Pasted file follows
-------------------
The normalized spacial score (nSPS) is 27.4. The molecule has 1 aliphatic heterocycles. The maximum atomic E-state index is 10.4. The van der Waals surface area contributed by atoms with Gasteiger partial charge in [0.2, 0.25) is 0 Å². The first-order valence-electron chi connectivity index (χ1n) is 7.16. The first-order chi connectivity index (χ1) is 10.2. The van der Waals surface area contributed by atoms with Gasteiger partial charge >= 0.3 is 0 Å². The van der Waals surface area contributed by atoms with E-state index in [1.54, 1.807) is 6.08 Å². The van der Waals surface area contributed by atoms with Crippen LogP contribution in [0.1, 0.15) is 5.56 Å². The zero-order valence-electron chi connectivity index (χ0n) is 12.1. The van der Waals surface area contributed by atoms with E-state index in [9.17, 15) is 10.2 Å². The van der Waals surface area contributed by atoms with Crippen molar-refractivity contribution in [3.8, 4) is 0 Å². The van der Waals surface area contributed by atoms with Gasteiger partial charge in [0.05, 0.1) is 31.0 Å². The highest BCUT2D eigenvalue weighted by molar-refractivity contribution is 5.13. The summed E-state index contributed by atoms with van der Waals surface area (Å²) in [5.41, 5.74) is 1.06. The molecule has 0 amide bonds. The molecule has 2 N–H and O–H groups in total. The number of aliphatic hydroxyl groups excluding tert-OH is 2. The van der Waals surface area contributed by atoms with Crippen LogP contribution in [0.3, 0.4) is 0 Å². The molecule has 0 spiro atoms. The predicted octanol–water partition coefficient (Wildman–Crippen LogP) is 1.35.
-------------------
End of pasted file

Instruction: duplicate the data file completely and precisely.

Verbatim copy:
The normalized spacial score (nSPS) is 27.4. The molecule has 1 aliphatic heterocycles. The maximum atomic E-state index is 10.4. The van der Waals surface area contributed by atoms with Gasteiger partial charge in [0.2, 0.25) is 0 Å². The first-order valence-electron chi connectivity index (χ1n) is 7.16. The first-order chi connectivity index (χ1) is 10.2. The van der Waals surface area contributed by atoms with Gasteiger partial charge >= 0.3 is 0 Å². The van der Waals surface area contributed by atoms with E-state index in [1.54, 1.807) is 6.08 Å². The van der Waals surface area contributed by atoms with Crippen LogP contribution in [0.1, 0.15) is 5.56 Å². The zero-order valence-electron chi connectivity index (χ0n) is 12.1. The van der Waals surface area contributed by atoms with E-state index in [9.17, 15) is 10.2 Å². The van der Waals surface area contributed by atoms with Crippen molar-refractivity contribution in [3.8, 4) is 0 Å². The van der Waals surface area contributed by atoms with Gasteiger partial charge in [0.05, 0.1) is 31.0 Å². The highest BCUT2D eigenvalue weighted by molar-refractivity contribution is 5.13. The summed E-state index contributed by atoms with van der Waals surface area (Å²) in [5.41, 5.74) is 1.06. The molecule has 0 amide bonds. The molecule has 2 N–H and O–H groups in total. The number of aliphatic hydroxyl groups excluding tert-OH is 2. The van der Waals surface area contributed by atoms with Crippen LogP contribution in [0.3, 0.4) is 0 Å². The molecule has 0 spiro atoms. The predicted octanol–water partition coefficient (Wildman–Crippen LogP) is 1.35.